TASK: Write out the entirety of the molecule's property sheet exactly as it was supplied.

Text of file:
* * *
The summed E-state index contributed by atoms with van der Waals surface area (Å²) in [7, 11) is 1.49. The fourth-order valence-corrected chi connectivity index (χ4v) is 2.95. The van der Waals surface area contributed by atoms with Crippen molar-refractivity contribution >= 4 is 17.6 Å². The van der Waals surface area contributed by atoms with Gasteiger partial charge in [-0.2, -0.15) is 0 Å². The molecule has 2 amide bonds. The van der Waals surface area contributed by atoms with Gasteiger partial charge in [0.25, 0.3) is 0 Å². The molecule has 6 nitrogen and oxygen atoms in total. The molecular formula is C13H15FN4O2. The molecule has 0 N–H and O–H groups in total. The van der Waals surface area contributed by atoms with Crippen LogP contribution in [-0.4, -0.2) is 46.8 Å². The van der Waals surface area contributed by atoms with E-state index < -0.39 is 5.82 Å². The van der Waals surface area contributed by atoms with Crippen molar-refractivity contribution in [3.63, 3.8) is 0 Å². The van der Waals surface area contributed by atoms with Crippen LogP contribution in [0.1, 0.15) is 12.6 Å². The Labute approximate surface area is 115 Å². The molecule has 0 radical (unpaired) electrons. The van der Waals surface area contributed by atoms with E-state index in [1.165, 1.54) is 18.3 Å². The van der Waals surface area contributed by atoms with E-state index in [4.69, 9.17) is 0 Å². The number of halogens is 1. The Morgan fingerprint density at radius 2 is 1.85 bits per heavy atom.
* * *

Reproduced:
The summed E-state index contributed by atoms with van der Waals surface area (Å²) in [7, 11) is 1.49. The fourth-order valence-corrected chi connectivity index (χ4v) is 2.95. The van der Waals surface area contributed by atoms with Crippen molar-refractivity contribution >= 4 is 17.6 Å². The van der Waals surface area contributed by atoms with Gasteiger partial charge in [-0.2, -0.15) is 0 Å². The molecule has 2 amide bonds. The van der Waals surface area contributed by atoms with Gasteiger partial charge in [0.25, 0.3) is 0 Å². The molecule has 6 nitrogen and oxygen atoms in total. The molecular formula is C13H15FN4O2. The molecule has 0 N–H and O–H groups in total. The van der Waals surface area contributed by atoms with Crippen LogP contribution in [-0.4, -0.2) is 46.8 Å². The van der Waals surface area contributed by atoms with E-state index < -0.39 is 5.82 Å². The van der Waals surface area contributed by atoms with Crippen molar-refractivity contribution in [3.63, 3.8) is 0 Å². The van der Waals surface area contributed by atoms with Crippen LogP contribution in [0.1, 0.15) is 12.6 Å². The Labute approximate surface area is 115 Å². The molecule has 0 radical (unpaired) electrons. The van der Waals surface area contributed by atoms with E-state index in [1.165, 1.54) is 18.3 Å². The van der Waals surface area contributed by atoms with E-state index in [4.69, 9.17) is 0 Å². The number of halogens is 1. The Morgan fingerprint density at radius 2 is 1.85 bits per heavy atom.